We’ve been hearing for several years now that electrical utilities are approaching a time of transformation. It’s been predicted that distributed energy resources (DERs), such as rooftop solar systems and battery-based energy storage, would soon be adding stress to both distribution grids and bottom lines. Apparently, according to several recent reports, that time has arrived, and utilities are working to understand the changes they’ll need to make to shore up their operations and boost their finances.
The need for change certainly isn’t a surprise. Almost 75% of utility executives surveyed for Black & Veatch’s 2019 Smart Utilities report list DERs—specifically, on-site solar and wind—as one of the top three applications their companies’ distribution infrastructure will have to support in the next three to five years. The next two biggest were electric vehicle charging (56.1%) and battery storage (49.1%), both of which are considered DERs by many industry observers.
But these same executives say budget constraints and other competing priorities, along with regulatory hurdles, are slowing efforts to smarten their systems enough to accommodate and take advantage of new customer-sited equipment. Budget obstacles are obvious —almost half estimate their companies will be investing over $100 million in the next three years to modernize their distribution systems.
Regulatory concerns are more complicated. Almost half of Black & Veatch’s respondents see them as a barrier. For almost a century, electric utilities have earned a set return on the money they invested in capital equipment—things like substations, transformers and generating stations. Customers support these earnings with a per-kilowatt-hour charge on their monthly electricity bills. This model assumes continuing growth in electricity demand to provide funds needed for new equipment and ongoing growth in earnings. However, that demand has either fallen, stalled or slowed dramatically in most U.S. regions. And regulators don’t consider many of the upgrades now needed, like new software or cloud-based grid management services, as capital assets that can be included in customers’ rates.
Accenture’s “Digitally Enabled Grid” survey from late 2018 suggests such barriers will likely drive down utility returns in the short term. More than 90% of North American utility executives in this research believe their earnings growth will be slowed until 2025; however, they’re optimistic beyond that point. In fact, 93% of those same executives moderately or completely agree that earnings will start increasing after that point. Leading contributors to that increase are seen to be improved business efficiencies and network performance, along with new revenues from existing services, new offerings in storage and microgrids and new distributed generation and storage assets.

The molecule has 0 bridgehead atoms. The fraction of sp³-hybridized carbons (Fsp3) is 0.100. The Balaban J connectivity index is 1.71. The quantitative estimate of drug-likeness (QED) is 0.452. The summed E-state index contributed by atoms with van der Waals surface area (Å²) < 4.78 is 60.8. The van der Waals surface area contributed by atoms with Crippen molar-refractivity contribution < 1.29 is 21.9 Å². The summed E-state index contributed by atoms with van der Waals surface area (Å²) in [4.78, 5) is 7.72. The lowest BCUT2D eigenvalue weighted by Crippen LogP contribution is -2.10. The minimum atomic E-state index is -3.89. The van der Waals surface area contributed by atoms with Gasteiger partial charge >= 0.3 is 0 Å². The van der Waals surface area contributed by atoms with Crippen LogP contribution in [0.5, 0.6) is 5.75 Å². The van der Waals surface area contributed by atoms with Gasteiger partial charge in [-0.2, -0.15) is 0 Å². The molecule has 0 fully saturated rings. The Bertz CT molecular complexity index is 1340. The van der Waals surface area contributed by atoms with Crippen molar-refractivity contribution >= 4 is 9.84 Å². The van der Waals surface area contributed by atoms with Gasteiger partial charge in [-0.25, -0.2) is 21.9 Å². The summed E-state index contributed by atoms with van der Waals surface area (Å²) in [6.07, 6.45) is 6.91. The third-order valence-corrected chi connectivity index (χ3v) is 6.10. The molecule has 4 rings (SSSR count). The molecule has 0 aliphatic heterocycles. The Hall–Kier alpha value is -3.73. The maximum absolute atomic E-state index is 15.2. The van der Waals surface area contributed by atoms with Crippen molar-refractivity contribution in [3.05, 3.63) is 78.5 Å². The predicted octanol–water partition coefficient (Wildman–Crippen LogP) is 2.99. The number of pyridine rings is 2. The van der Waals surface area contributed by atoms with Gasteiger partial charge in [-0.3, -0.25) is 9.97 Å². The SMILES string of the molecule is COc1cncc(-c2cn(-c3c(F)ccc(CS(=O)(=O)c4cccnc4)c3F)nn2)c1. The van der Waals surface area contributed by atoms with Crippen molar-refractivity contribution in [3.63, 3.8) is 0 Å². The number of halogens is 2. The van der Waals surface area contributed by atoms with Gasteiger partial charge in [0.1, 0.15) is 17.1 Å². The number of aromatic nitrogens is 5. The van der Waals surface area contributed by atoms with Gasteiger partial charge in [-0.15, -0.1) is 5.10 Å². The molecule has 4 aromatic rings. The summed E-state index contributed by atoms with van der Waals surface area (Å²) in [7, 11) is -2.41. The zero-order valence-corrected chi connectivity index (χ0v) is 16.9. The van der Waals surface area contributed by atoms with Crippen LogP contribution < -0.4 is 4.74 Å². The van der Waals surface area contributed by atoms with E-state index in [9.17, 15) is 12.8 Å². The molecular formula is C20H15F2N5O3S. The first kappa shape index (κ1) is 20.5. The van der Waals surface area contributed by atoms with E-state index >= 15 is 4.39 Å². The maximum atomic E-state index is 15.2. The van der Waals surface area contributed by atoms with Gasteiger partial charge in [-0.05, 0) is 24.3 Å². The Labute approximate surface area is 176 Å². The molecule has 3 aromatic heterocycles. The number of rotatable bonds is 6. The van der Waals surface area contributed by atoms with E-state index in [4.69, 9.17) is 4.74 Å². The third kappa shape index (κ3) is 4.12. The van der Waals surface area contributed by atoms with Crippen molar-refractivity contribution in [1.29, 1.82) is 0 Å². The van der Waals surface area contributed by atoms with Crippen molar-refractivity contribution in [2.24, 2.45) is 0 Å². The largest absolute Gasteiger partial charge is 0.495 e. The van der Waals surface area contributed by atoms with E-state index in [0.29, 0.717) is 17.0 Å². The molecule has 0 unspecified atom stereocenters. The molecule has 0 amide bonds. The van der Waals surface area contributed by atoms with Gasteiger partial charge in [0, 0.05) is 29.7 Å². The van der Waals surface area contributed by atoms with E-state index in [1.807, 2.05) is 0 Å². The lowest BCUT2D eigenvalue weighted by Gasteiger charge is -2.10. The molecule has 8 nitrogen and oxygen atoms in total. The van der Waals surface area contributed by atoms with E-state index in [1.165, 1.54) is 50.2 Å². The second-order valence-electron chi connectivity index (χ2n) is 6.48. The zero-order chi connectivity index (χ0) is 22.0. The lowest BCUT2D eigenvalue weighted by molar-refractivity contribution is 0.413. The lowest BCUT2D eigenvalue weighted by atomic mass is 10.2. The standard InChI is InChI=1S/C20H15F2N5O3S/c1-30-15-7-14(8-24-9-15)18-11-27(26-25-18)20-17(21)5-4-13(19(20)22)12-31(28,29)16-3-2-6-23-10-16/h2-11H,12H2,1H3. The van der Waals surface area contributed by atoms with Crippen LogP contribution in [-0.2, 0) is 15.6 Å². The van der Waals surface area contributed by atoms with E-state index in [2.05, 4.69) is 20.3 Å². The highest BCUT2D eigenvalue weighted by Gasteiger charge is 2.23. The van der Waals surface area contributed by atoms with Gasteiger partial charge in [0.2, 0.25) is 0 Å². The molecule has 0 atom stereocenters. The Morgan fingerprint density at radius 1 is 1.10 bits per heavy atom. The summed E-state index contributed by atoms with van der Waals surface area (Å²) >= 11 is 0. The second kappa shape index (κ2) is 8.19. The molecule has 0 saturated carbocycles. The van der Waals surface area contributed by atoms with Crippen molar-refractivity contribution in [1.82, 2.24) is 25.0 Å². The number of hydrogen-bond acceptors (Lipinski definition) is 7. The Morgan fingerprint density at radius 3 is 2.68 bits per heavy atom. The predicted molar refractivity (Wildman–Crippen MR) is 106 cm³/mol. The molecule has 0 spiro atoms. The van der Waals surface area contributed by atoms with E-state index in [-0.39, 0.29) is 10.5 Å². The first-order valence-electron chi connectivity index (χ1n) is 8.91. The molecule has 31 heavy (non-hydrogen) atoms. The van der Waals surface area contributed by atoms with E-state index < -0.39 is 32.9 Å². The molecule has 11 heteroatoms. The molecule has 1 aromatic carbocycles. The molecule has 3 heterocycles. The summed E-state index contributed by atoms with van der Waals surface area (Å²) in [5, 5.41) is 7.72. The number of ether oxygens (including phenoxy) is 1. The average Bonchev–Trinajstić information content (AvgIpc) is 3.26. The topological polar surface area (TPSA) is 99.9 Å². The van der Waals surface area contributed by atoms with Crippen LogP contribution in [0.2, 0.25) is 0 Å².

But, like those queried by Black & Veatch, Accenture’s respondents also see regulatory changes coming their way. They forecast a shift away from the traditional rate of return on capital investments, toward a performance-based system. Under this approach, state regulators set performance-based targets for utilities. These can even include reducing the amount of electricity customers use through efficiency incentives, or successfully reducing demand during peak periods through demand-response efforts. A full 97% of North American executives either moderately or completely agree that performance-based regulation will be the dominant model for most distribution businesses by 2025.
Brattle Group researchers see benefits for utilities and their customers alike as we make this transition to DERs and new regulatory models. Their June 2019 report, “The National Potential for Load Flexibility,” explores the value distributed resources and advanced communications and controls will bring to utilities and their customers over the coming decade.
The report’s authors use the term “load flexibility” as a way to expand our current understanding of traditional demand response (DR) programs. Today’s DR efforts are, essentially, an on/off proposition. When utilities are reaching peak capacity, they send a signal to ask program participants to turn off some of their equipment. Load flexibility, however, refers to a broad range of efforts that could include shifting part of a home or business’s load to an on-site battery, drawing on that battery’s capacity to help balance grid operations and remotely setting back smart thermostat temperature settings by a degree or two. Such capabilities can reduce the need for new generation and help support grid reliability.
These researchers believe the potential could exist for nearly 200 gigawatts of load flexibility in the United States by 2030. This would represent 20% of 2030’s peak demand. This could translate into savings of $15 billion per year by 2030, primarily through avoided investment in new generation capacity. About 40% of this potential can be achieved by simply modernizing current DR programs to encourage more customer engagement, the report’s authors say. However, the majority of these savings is based on new program designs enabled by further adoption of smart thermostats and new gateways enabling utility connection to their customers’ loads.